The biggest reaction to Dapper Laughs stemmed from ITV's choice to give him his own show and platform. Since then, there has been a vast online mobilisation against his outdated sexism masquerading poorly as harmless banter. Many people, including feminists, womens' rights campaigners and pretty much any one with a basic understanding of how sexism and discrimination work took to their keyboards. On the Website usVSth3m, Abi Wilkinson began to detail what happened when she challenged Dapper Laughs and his fans through Twitter. She promptly received hurlings of abuse after criticising his comedic approach to 'helping' homeless people. This help had included kind acts of charity such as directly insulting rough sleepers for their smell, and denigrating them to the mere objects of cheap baseless humour. In 2014, the internet and its power are inescapable: articles can be shared many thousands of times, far quicker than they can be read in print, and the tide of opinion can change when problematic behaviour enters general discourse. It was in this way that the campaign really took off.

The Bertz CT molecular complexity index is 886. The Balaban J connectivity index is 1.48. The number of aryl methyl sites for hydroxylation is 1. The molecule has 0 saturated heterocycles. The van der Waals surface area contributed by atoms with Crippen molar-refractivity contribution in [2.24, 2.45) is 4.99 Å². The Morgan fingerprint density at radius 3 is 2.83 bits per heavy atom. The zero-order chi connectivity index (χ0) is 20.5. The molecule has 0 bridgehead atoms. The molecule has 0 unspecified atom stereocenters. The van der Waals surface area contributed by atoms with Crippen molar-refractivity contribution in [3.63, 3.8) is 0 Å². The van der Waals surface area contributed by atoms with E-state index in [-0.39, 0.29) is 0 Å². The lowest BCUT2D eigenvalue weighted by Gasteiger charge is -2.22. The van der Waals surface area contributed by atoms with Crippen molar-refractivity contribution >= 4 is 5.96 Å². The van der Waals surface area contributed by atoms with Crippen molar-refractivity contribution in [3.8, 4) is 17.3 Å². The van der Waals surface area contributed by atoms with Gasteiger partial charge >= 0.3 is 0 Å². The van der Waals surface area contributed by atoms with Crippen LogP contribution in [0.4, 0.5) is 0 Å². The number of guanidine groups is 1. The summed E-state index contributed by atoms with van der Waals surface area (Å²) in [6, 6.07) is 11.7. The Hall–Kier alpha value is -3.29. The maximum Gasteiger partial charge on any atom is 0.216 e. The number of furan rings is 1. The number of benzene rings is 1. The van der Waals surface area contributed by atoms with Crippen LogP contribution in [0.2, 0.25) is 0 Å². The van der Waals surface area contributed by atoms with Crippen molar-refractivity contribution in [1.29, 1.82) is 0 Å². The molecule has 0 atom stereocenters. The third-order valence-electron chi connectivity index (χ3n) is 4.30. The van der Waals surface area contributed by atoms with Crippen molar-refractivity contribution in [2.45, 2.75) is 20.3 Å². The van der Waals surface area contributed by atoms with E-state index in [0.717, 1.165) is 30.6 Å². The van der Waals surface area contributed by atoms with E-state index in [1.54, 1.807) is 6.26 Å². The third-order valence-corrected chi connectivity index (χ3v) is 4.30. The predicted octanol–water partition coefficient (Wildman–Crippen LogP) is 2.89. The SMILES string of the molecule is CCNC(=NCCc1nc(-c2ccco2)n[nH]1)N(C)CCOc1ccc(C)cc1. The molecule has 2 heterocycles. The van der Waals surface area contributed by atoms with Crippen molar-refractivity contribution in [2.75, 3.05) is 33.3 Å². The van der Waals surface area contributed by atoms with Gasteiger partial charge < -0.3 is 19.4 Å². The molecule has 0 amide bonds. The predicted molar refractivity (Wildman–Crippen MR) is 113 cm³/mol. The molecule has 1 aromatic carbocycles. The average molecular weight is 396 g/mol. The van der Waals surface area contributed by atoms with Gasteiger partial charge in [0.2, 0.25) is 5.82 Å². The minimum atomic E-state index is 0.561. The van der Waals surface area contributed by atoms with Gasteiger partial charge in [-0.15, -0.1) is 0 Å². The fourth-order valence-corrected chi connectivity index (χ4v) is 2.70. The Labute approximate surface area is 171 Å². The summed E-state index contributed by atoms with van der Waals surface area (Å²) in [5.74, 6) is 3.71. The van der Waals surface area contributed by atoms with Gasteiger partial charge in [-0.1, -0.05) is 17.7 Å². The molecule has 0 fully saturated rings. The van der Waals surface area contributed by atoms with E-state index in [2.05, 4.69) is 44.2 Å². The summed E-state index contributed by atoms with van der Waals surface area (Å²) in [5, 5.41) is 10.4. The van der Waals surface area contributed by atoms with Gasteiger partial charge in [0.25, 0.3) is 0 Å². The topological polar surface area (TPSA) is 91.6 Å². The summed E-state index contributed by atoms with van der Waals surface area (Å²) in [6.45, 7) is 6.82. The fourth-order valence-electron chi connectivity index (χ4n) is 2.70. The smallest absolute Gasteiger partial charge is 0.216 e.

A petition on Change.org started on the 7th of November was quickly shared, spread and signed by more than 60,000 people. Very quickly, ITV began to sit up and pay attention as the vitriol disavowing the Television channel's involvement and endorsement of the supposedly risqué comedian hit the headlines online and in print. The viral nature of hashtag movements has allowed for a world with greater accountability. In this new age of internet activism, there are many whose fingers are itching at the ready to participate in clicking their way to equality and freedom. And, in the new age of internet feminism, you simply cannot get away with no-one noticing that you are being a sexist prick. Whilst such clicktivism does have its drawbacks, such as the frenzied storm many can be caught up in (see #StopKony in 2012 ), there certainly has been a transferral of power.
This power is now in our hands, or more precisely, at our fingertips. In sharing and commenting on these articles and petitions, we have begun to do away with the idea that we are unable to help or to change things. Internet activism and these hashtag movements are a new and powerful tool against large corporations, against governments and individuals. A new generation of social media savvy people have entered into political discourse with a will to being involved and doing something, even if it is with the click of a button from behind a screen. Whether or not O'Reilly's remorse is sincere remains to be seen. Whatever happens, it is certainly rather fitting that in much the same way that Dapper Laughs' comedy became viral, so too did the backlash against it.